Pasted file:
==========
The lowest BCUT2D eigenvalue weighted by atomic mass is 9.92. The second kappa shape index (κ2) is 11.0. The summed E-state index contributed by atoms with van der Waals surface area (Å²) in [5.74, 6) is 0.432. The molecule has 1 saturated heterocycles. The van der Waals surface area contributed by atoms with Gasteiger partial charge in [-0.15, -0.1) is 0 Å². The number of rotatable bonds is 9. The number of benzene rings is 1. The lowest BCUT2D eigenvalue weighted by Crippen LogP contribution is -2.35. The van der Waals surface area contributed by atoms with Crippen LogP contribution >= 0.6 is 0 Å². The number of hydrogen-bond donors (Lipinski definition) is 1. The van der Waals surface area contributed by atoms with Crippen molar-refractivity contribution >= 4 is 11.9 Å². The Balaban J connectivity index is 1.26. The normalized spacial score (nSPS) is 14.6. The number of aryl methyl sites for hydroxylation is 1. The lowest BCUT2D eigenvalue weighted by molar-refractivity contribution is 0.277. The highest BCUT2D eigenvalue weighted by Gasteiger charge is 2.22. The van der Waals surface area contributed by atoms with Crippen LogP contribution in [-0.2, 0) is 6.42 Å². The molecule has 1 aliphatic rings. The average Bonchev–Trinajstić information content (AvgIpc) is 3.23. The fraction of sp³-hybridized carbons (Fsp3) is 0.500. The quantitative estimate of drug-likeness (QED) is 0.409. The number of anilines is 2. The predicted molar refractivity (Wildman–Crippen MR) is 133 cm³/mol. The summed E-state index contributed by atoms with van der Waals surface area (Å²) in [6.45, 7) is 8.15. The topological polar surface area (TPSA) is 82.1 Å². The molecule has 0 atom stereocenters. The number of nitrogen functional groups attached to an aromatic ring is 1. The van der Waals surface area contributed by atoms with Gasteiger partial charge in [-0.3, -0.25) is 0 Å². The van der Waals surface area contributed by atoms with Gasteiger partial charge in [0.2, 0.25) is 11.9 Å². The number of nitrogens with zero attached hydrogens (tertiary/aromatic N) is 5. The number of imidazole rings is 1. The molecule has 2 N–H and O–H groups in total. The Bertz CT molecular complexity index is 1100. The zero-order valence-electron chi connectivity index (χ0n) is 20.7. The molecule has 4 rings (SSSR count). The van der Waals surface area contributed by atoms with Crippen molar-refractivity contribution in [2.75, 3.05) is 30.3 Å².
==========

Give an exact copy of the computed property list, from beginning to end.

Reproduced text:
The lowest BCUT2D eigenvalue weighted by atomic mass is 9.92. The second kappa shape index (κ2) is 11.0. The summed E-state index contributed by atoms with van der Waals surface area (Å²) in [5.74, 6) is 0.432. The molecule has 1 saturated heterocycles. The van der Waals surface area contributed by atoms with Gasteiger partial charge in [-0.15, -0.1) is 0 Å². The number of rotatable bonds is 9. The number of benzene rings is 1. The lowest BCUT2D eigenvalue weighted by Crippen LogP contribution is -2.35. The van der Waals surface area contributed by atoms with Crippen LogP contribution >= 0.6 is 0 Å². The number of hydrogen-bond donors (Lipinski definition) is 1. The van der Waals surface area contributed by atoms with Crippen molar-refractivity contribution >= 4 is 11.9 Å². The Balaban J connectivity index is 1.26. The normalized spacial score (nSPS) is 14.6. The number of aryl methyl sites for hydroxylation is 1. The lowest BCUT2D eigenvalue weighted by molar-refractivity contribution is 0.277. The highest BCUT2D eigenvalue weighted by Gasteiger charge is 2.22. The van der Waals surface area contributed by atoms with Crippen LogP contribution in [-0.2, 0) is 6.42 Å². The molecule has 1 aliphatic rings. The average Bonchev–Trinajstić information content (AvgIpc) is 3.23. The fraction of sp³-hybridized carbons (Fsp3) is 0.500. The quantitative estimate of drug-likeness (QED) is 0.409. The number of anilines is 2. The predicted molar refractivity (Wildman–Crippen MR) is 133 cm³/mol. The summed E-state index contributed by atoms with van der Waals surface area (Å²) in [6.45, 7) is 8.15. The topological polar surface area (TPSA) is 82.1 Å². The molecule has 0 atom stereocenters. The number of nitrogen functional groups attached to an aromatic ring is 1. The van der Waals surface area contributed by atoms with Gasteiger partial charge in [-0.3, -0.25) is 0 Å². The van der Waals surface area contributed by atoms with Gasteiger partial charge in [0.2, 0.25) is 11.9 Å². The number of nitrogens with zero attached hydrogens (tertiary/aromatic N) is 5. The number of imidazole rings is 1. The molecule has 2 N–H and O–H groups in total. The Bertz CT molecular complexity index is 1100. The zero-order valence-electron chi connectivity index (χ0n) is 20.7. The molecule has 4 rings (SSSR count). The van der Waals surface area contributed by atoms with Crippen molar-refractivity contribution in [2.75, 3.05) is 30.3 Å².